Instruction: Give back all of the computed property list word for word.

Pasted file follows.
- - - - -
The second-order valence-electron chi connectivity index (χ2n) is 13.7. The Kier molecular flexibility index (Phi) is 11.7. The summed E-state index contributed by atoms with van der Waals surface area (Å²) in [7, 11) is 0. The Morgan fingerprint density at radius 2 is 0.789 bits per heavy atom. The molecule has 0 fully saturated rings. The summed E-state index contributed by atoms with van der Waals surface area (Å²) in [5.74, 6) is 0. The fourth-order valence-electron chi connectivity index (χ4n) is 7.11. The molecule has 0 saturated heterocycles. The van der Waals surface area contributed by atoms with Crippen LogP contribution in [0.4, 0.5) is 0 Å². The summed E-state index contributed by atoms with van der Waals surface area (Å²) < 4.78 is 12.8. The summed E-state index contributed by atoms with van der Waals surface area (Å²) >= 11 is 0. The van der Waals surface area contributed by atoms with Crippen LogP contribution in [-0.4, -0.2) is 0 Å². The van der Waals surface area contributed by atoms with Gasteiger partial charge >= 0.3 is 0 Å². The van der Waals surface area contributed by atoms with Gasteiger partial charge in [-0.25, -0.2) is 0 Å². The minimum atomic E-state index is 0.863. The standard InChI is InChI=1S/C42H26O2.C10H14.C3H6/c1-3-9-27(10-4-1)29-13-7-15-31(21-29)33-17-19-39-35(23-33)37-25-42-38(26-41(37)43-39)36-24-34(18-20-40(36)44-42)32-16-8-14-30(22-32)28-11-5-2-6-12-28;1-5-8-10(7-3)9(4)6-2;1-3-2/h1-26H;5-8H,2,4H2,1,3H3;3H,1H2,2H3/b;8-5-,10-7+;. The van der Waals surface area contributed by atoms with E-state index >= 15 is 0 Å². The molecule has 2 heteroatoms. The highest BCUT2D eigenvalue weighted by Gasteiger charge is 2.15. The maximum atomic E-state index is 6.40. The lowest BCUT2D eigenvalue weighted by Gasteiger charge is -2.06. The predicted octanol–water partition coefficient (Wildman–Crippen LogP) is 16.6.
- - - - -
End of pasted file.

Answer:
The second-order valence-electron chi connectivity index (χ2n) is 13.7. The Kier molecular flexibility index (Phi) is 11.7. The summed E-state index contributed by atoms with van der Waals surface area (Å²) in [7, 11) is 0. The Morgan fingerprint density at radius 2 is 0.789 bits per heavy atom. The molecule has 0 fully saturated rings. The summed E-state index contributed by atoms with van der Waals surface area (Å²) in [5.74, 6) is 0. The fourth-order valence-electron chi connectivity index (χ4n) is 7.11. The molecule has 0 saturated heterocycles. The van der Waals surface area contributed by atoms with Crippen LogP contribution in [0.4, 0.5) is 0 Å². The summed E-state index contributed by atoms with van der Waals surface area (Å²) < 4.78 is 12.8. The summed E-state index contributed by atoms with van der Waals surface area (Å²) >= 11 is 0. The van der Waals surface area contributed by atoms with Crippen LogP contribution in [-0.4, -0.2) is 0 Å². The van der Waals surface area contributed by atoms with Gasteiger partial charge >= 0.3 is 0 Å². The van der Waals surface area contributed by atoms with Gasteiger partial charge in [-0.25, -0.2) is 0 Å². The minimum atomic E-state index is 0.863. The standard InChI is InChI=1S/C42H26O2.C10H14.C3H6/c1-3-9-27(10-4-1)29-13-7-15-31(21-29)33-17-19-39-35(23-33)37-25-42-38(26-41(37)43-39)36-24-34(18-20-40(36)44-42)32-16-8-14-30(22-32)28-11-5-2-6-12-28;1-5-8-10(7-3)9(4)6-2;1-3-2/h1-26H;5-8H,2,4H2,1,3H3;3H,1H2,2H3/b;8-5-,10-7+;. The van der Waals surface area contributed by atoms with E-state index >= 15 is 0 Å². The molecule has 2 heteroatoms. The highest BCUT2D eigenvalue weighted by Gasteiger charge is 2.15. The maximum atomic E-state index is 6.40. The lowest BCUT2D eigenvalue weighted by Gasteiger charge is -2.06. The predicted octanol–water partition coefficient (Wildman–Crippen LogP) is 16.6.